Best Acne Treatment for African American?

I am worried that some acne treatments/medications might cause my skin to lighten.  Is it possible for acne treatments to cause hypopigmentation in African Americans?  Are there any acne treatments that are safe for all skin types or work particularly well on dark skin?  Are there any acne treatments that people with darker skin tones should avoid?

Doctor Answers 14

Acne in darker complexions

The risk of lightening the skin with acne treatments is very small. The pigmentation that is much more common and problematic is darkening of the skin. Racial differences do not affect the causes of acne, which are:

  1. Excess oil production
  2. Blocked or clogged pores
  3. Bacteria
  4. Inflammation

However, people with darker skin tones usually have more inflammation than those with lighter complexions. Even something that seems as minor as a clogged pore may have a lot of inflammation. And whenever there is inflammation in the skin, the pigment cells may become hyperactive, leading to a dark mark that may persist for months after the acne spot has gone away. This is why it is important to treat the acne early, and aggressively.

At the same time, it is important to pay attention to whether the acne treatment itself is causing irritation, because if it is, that may lead to patchy darkening of the skin. The treatments themselves are the same among all racial groups. These include topical medications (creams, lotion) like antibiotics, benzoyl peroxide, and retinoids (Retin-A, Differin), and oral medications ranging from antibiotics, to hormonal treatment, to Accutane. Darker skin types should avoid high concentrations of benzoyl peroxide, which can be quite irritating.

It is very important to remember sunblock. Many people with darker skin tones think they do not need sunblock. These people may have a lower risk of skin cancer, but don’t forget that the sun causes tanning, even in darker skin tones. So sun exposure will make any dark marks even darker.


Atlanta Dermatologic Surgeon
5.0 out of 5 stars 2 reviews

Best acne treatments for African Americans

Post inflammatory hyperpigmentation (PIH)' which is skin darkening, occurs much more commonly that skin lightening as a result of acne or as a consequence of acne treatment. Steroid injections, used to quickly resolve deep, tender acne nodules, are the one exception--these may cause skin lightening in spot (this generally resolves over time. Regardless of skin color, the best treatment for your acne will depend on the type of acne lesions and their location, That being said, acne medications that exfoliate, such as retinoids, azeleic acid and chemical peels are particularly effective in acne patients with dark skin as they improve the post inflammatory hyperpigmentation simultaneously.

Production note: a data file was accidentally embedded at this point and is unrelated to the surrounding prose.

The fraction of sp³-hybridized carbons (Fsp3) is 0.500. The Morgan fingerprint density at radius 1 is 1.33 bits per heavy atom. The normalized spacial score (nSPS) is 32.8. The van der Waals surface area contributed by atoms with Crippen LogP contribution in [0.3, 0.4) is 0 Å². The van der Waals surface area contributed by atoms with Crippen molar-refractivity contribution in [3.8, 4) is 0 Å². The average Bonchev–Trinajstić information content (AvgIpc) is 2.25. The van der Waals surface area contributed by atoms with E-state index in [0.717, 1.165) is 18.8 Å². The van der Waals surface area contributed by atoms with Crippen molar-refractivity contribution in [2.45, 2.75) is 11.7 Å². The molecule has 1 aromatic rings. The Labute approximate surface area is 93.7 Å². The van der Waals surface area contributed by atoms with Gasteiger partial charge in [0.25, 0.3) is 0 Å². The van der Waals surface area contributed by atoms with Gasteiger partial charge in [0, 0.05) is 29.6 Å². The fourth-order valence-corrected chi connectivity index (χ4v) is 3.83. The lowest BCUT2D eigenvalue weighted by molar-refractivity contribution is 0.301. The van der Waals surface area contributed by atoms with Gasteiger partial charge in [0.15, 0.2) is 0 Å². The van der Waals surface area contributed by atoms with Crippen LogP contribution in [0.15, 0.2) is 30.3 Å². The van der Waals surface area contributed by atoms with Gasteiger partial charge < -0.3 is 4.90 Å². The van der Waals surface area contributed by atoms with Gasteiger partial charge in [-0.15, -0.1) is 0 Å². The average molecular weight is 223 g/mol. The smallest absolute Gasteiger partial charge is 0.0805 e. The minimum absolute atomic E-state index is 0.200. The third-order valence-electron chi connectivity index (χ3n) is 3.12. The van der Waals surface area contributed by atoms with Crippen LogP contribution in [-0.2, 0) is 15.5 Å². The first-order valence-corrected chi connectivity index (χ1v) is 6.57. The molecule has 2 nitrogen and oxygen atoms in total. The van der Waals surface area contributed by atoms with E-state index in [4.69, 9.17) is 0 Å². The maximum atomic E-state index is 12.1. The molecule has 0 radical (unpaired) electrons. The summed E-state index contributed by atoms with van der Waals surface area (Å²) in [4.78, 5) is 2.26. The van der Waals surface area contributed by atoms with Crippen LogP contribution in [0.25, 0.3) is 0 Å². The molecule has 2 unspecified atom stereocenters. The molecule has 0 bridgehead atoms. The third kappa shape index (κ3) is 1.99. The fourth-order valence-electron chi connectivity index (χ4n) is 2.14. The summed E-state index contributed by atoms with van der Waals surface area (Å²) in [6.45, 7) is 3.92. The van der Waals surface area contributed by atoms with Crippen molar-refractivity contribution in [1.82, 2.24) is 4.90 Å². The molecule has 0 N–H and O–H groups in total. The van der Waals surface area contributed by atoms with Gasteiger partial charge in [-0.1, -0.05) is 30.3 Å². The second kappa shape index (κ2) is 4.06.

Dina D. Strachan, MD
New York Dermatologist
3.5 out of 5 stars 10 reviews

Treating ethnic skin

Hi.  

You bring up an important question.  There are many acne products that may be too harsh to apply to skin of color, African American Skin, or ethnic skin.  Some chemicals may be too drying or irritating which can lead to redness, peeling, inflammation and result in "post-inflammatory hyperpigmentation" or darkening of the skin. There is a fine balance to carefully skin typing each individual and knowing which products may be tolerable and which products will be too harsh for your skin.  

I advocate effective acne treatment but sometimes will add in a treatment to help fade out dark spots from old acne scar without "lightening" the overall skin.  The goal is to allow improvement of complexion and blending and fading of dark spots, not to give you a "Washed-out" faded look to your skin.  

I have treated patients in steps (1. treat acne, then 2. blend complexion) and simultaneously depending on how aggressive they want to be, the time they want to dedicate to the treatment, and their skin tolerability. I recommend natural and pharmaceutical treatments depending on the patient's preference. It is important to find a dermatologist who is culturally-sensitive to your skin and doesn't approach your treatment as a "one size fits all" model.  

Nikki D. Hill, MD, FAAD
Tucker Dermatologic Surgeon

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Acne treatment for African American skin

Retin A is a very common acne treatment that many people use. This can lighten your skin. For your type of skin, I would consider a sensitive skin cleanser this will help decrease your inflammation that you might be getting with other products. Having a skin cleanser with salicylic acid 2% is vitally important. This ingredient will kill off bacteria that causes acne. A topical antibiotic cream with clindamycin can really help when things get really bad for you in terms of pustules and infections. A toner with salicylic acid can help after cleansing your skin with the cleanser above.

Also there are creams that you can use with alpha and beta hydroxy acids that work synergistically to help fight off acne. You may still want to have a Retin A product, they help with Acne in different ways. But you can hold off on it until the other products don't work. Retin A helps break down the adhesion of the skin cells that can lead to your pores getting clogged up, etc.